China Attraction Guide
China is home to some of the most incredible sites on Earth. Many, such as The Forbidden City, or the Terracotta Warriors are world-famous, but many have yet to be discovered by tourists, making them wonderful additions to China tours. The historic, cultural, and natural attractions throughout China, each offer unique experiences, and none of them will leave visitors disappointed. Our China Attraction Guide shows many of the innumerable attractions China has to offer. If you have any questions on any of the attractions in China, or are looking for something different, please feel free to contact us and we will do our best to answer all your questions.
Top China Attractions
China is home to innumerable rivers, lakes, and waterfalls, scattered throughout the country. Generally speaking, the largest concentration of fresh water lakes can be found in the middle and lower reaches of the Yangtze River. There are many salt water lakes and rivers in Tibet. Many of China’s waters are world famous for their beauty and the culture and legends which surround them. Visiting, or cruising around China’s waters adds a certain calm to a China tour and is a great break in the middle of a day of touring. Some of China’s most famous waters are listed below.
Some of China’s mountains are unlike any on Earth. Many of them are famous throughout the world for their height, such as Mount Everest, others are famous for their natural beauty, such as Huangshan Mountain, and others are known for their historic and cultural significance, such as Tai Mountain. China’s most famous mountains are generally divided into four different groups; the Five Famous Mountains, the Four Sacred Buddhist Mountains, the Four Sacred Taoist Mountains, and the snow mountains of Western China. A visit to any one of these mountains is a truly awe-inspiring experience.
Some of China’s most unique natural sites were altered by man, or can feel man’s influence. These include sites such as the Terraced Rice Fields in Longsheng outside of Guilin City, or the Impression of Sister Liu, and the Impression of Lijiang, which is are incredible shows which utilize the local natural surroundings as their stage. Other sites, such as Jiuzhaigou, or the Li River are so unique that they seem too incredible to be natural, yet they are. China is filled with such unique natural sites that many people come back many times to experience more of them. They are part of what makes a China tour special.
China has an incredible selection of natural attractions including; magnificent gorges, precipitous canyons, boundless deserts, spacious grasslands, incredible mountains, and picturesque rivers. It is no wonder that China has been a dream destination for millennia. Some of the sites are listed on UNESCO’s World Heritage List, but whether they are or not, their beauty is beyond description and there is always another natural attraction more beautiful than the one before. No matter what type of nature, or recreation visitors are looking for, it can be found in China.
Man-made Culture Attractions
Chinese Architecture is great and profound with a long-standing history as well as the Chinese culture. From the early square or round shallow hole-houses to today’s modern style, many a wonder was built by generations of Chinese in the past 6000 yeas, which are astonishing with superb techniques, exquisite art designs and unique styles. The magnificent ancient Chinese architecture developed to a distinctive school of its own with unique monomer shape and delicate decorations in every part, while the modern Chinese style is developing rapidly with great diversifications base on the traditional style and national spirit and compatible with kinds of modern styles.Visit our China Architecture Guide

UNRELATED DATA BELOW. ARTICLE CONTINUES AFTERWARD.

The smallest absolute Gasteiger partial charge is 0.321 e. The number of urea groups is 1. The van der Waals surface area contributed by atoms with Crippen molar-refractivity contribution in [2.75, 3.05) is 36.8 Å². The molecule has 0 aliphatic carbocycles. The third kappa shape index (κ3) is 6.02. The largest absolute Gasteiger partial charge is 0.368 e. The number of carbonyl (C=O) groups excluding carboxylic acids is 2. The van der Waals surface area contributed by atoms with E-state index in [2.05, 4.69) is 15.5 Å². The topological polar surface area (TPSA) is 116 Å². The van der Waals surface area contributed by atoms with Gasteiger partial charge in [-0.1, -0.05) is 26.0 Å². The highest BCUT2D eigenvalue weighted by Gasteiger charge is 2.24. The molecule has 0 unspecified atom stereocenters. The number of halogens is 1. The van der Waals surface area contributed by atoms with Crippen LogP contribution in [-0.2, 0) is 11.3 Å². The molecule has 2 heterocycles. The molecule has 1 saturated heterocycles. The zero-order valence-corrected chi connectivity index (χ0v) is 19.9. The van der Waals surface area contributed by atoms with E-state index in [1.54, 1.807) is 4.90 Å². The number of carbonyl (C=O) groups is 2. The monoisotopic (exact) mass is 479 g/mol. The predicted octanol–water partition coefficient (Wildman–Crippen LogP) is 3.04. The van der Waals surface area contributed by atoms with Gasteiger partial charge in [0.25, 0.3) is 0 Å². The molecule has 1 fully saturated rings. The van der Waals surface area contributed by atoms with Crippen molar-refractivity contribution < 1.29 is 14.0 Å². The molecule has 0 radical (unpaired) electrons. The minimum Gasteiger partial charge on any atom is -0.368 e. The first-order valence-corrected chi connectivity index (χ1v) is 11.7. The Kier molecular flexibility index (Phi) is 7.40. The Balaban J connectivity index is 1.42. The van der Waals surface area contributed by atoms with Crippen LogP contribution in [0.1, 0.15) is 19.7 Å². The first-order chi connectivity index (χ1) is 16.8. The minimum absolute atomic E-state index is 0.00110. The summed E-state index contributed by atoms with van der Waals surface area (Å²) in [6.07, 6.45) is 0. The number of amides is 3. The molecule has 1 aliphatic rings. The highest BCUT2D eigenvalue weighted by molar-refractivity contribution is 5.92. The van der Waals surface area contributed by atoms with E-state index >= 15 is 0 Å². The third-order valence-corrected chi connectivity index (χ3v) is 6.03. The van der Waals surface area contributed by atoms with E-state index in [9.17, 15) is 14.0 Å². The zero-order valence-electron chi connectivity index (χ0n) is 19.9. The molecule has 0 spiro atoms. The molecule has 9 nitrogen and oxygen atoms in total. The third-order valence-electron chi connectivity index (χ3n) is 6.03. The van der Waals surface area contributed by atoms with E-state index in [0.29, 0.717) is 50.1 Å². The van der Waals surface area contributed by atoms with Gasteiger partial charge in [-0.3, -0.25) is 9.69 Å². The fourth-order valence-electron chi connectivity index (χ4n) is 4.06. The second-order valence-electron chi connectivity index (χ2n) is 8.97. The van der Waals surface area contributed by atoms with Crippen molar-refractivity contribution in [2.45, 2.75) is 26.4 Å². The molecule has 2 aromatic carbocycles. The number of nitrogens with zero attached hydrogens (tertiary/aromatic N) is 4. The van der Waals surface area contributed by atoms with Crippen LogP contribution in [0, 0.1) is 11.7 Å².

Chinese Buddhist caves and grottos, first dug in around the third century, prevailing from the fifth to eighth century, stopped gradually exploring from the 1500s. The surviving Buddhist caves and grottos are mainly distributed in Xinjiang, western Gansu, the Yellow River Basin, and the Yangtze River Basin. Some are scattered in the north China. Myriads of skillful craftsman, basing the grottos and caves on the then religious belief, social morals, their own life experiences and alien arts, achieved the great success in paintings and sculptures that reflect the thoughts, culture and social life of China’s feudal periods.Visit our Chinese Buddhist caves and grottos
Of more than forty thousand towns and villages all over China, legions of them are hundred-year-old ancient towns, and quite a few of them are even listed as World Cultural Heritage. Preserving the history, carrying on folk customs, these famous ancient towns have a collection of unparalleled art gems and brilliant civilization. On the basis of their cultural background and historical region, they can be broadly divided into eight categories: towns of traditional Hui style, of exquisite watertown style, of simple northwest features, of distinctive south features, of romantic atmosphere, of ethnic minority atmosphere, of magnificent north characteristics, of delicate Hunan and Guizhou characteristics.Visit our China Famous Ancient Towns
China is an ancient country with a more than five thousand years’ glorious history; the diligent and intelligent forefathers created brilliant culture and left rich historical relics to the people of these days. With such an unmatched number around the world, China boasts historical relics of various sorts such as ancient sites, historic buildings, ancient tombs, classical gardens, revolution memorial, former residence of the celebrity, intangible heritage and so forth. All of them, both of archaeological value and worth a visit, unfold the long history of Chinese history and culture and witness the great contribution made by Chinese people to the world civilization.Visit our China Historicals Relics Guide